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The Multilingual Literacy Practices of Mirpuri Migrants in Pakistan and the UK : Combining New Literacy Studies and Critical Discourse Analysis.

Research output: ThesisDoctoral Thesis

  • Anthony Vincent Capstick
Publication date2014
Number of pages300
Awarding Institution
Place of PublicationLancaster
  • Lancaster University
Electronic ISBNs9780438570498
<mark>Original language</mark>English


This thesis is part of a four-year study of a Mirpuri family's migrations, as seen through the lens of New Literacy Studies. This means understanding literacy as a social practice, applied in different contexts to meet different purposes, in this case for the purposes of migration. This focus meant exploring many different activities involving reading and writing in the everyday lives of migrants and relating these to those individuals' migrations embedded in the histories of specific Pakistani communities, their literacies and their migration trajectories, as well as the development of immigration policies in the UK. The study draws on the experiences of many family members but centres on one individual who migrated to the UK from Pakistan during the course of the fieldwork. Taking an ethnographic perspective implied taking part in many of these activities as well as observing them and asking about them in interviews. This generated a range of data from many different community locations in Mirpur and Hillington. These data were analysed by combining New Literacy Studies with Sociolinguistics and Critical Discourse Studies (CDS), specifically the Discourse-Historical Approach (DHA). What this meant was that the insider perspective that is so central to NLS was integrated with CDS's critical perspective on society and the social problems related to literacy and migration, as well as with detailed and systematic text and genre analysis. The central concern was how Mirpuri migrants gained access to the dominant literacies of migration at a time when the UK government was increasingly moving towards a more textually mediated immigration regime. The study looked at what literacies were drawn on as prospective migrants and their families engaged with the bureaucracies of immigration when, for example, filling in visa application forms. However, the scope of this study went beyond an analysis of the texts of immigration and explored the literacy practices that link texts with institutions, social structures and discourses about migration. The thesis shows that these literacy practices are part of the broader language practices that multilingual migrants from Mirpur draw on in their everyday lives, that English is only one of many resources in their repertoires, and that in order to understand how Mirpuris build ties with those around them, all the languages that they use must be considered.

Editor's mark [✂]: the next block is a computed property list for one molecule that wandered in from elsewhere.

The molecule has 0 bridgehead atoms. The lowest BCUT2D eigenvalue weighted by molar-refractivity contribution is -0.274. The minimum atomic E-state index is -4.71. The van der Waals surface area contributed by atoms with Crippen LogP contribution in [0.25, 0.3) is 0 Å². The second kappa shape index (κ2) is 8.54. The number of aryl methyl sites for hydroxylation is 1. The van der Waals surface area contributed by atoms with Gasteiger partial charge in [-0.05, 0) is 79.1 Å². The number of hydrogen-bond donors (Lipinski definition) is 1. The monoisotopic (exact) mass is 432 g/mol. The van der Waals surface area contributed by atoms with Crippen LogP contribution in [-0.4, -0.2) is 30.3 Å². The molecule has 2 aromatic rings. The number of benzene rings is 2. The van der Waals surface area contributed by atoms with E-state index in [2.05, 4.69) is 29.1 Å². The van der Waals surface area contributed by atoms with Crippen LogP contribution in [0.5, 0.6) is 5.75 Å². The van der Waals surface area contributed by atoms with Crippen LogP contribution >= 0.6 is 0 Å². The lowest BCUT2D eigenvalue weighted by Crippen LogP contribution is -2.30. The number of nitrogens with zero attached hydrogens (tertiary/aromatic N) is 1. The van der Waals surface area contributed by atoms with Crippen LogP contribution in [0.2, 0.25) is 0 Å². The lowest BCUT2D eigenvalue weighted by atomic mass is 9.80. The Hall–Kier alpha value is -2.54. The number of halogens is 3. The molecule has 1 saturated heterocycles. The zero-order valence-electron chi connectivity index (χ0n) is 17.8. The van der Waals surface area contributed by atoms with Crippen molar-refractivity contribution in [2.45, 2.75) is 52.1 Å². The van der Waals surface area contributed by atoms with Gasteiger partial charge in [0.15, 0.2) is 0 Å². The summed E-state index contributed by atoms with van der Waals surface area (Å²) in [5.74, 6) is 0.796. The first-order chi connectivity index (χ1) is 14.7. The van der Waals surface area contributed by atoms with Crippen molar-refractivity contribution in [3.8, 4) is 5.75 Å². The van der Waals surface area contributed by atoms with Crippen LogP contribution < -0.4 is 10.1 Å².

Bibliographic note

Thesis (Ph.D.)--Lancaster University (United Kingdom), 2014.